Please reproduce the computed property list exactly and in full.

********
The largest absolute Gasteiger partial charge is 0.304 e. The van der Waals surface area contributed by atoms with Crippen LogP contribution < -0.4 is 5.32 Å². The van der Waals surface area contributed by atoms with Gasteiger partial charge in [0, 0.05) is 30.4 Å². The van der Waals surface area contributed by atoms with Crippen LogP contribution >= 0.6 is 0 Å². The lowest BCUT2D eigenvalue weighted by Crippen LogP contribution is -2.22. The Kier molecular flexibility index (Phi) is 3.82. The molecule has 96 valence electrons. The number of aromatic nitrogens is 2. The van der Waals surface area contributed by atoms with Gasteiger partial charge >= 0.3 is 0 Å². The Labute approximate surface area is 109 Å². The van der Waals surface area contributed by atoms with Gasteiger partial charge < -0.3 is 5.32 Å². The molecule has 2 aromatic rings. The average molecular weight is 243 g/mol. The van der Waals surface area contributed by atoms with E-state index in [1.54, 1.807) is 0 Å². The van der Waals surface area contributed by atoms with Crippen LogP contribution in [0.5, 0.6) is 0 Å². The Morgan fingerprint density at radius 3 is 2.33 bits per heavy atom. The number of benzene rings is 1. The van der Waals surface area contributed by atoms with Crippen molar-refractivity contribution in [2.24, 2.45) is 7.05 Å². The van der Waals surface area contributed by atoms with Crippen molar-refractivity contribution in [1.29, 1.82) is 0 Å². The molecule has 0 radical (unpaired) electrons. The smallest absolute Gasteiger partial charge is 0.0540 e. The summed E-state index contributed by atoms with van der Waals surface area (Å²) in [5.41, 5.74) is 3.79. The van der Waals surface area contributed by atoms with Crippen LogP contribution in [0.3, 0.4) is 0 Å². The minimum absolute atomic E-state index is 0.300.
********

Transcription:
The largest absolute Gasteiger partial charge is 0.304 e. The van der Waals surface area contributed by atoms with Crippen LogP contribution < -0.4 is 5.32 Å². The van der Waals surface area contributed by atoms with Gasteiger partial charge in [0, 0.05) is 30.4 Å². The van der Waals surface area contributed by atoms with Crippen LogP contribution >= 0.6 is 0 Å². The lowest BCUT2D eigenvalue weighted by Crippen LogP contribution is -2.22. The Kier molecular flexibility index (Phi) is 3.82. The molecule has 96 valence electrons. The number of aromatic nitrogens is 2. The van der Waals surface area contributed by atoms with Gasteiger partial charge >= 0.3 is 0 Å². The Labute approximate surface area is 109 Å². The van der Waals surface area contributed by atoms with Gasteiger partial charge < -0.3 is 5.32 Å². The molecule has 2 aromatic rings. The average molecular weight is 243 g/mol. The van der Waals surface area contributed by atoms with E-state index in [1.54, 1.807) is 0 Å². The van der Waals surface area contributed by atoms with Crippen LogP contribution in [0.5, 0.6) is 0 Å². The Morgan fingerprint density at radius 3 is 2.33 bits per heavy atom. The number of benzene rings is 1. The van der Waals surface area contributed by atoms with Crippen molar-refractivity contribution in [2.24, 2.45) is 7.05 Å². The van der Waals surface area contributed by atoms with Crippen molar-refractivity contribution in [1.29, 1.82) is 0 Å². The molecule has 0 radical (unpaired) electrons. The smallest absolute Gasteiger partial charge is 0.0540 e. The summed E-state index contributed by atoms with van der Waals surface area (Å²) in [5.41, 5.74) is 3.79. The van der Waals surface area contributed by atoms with Crippen LogP contribution in [0.3, 0.4) is 0 Å². The minimum absolute atomic E-state index is 0.300.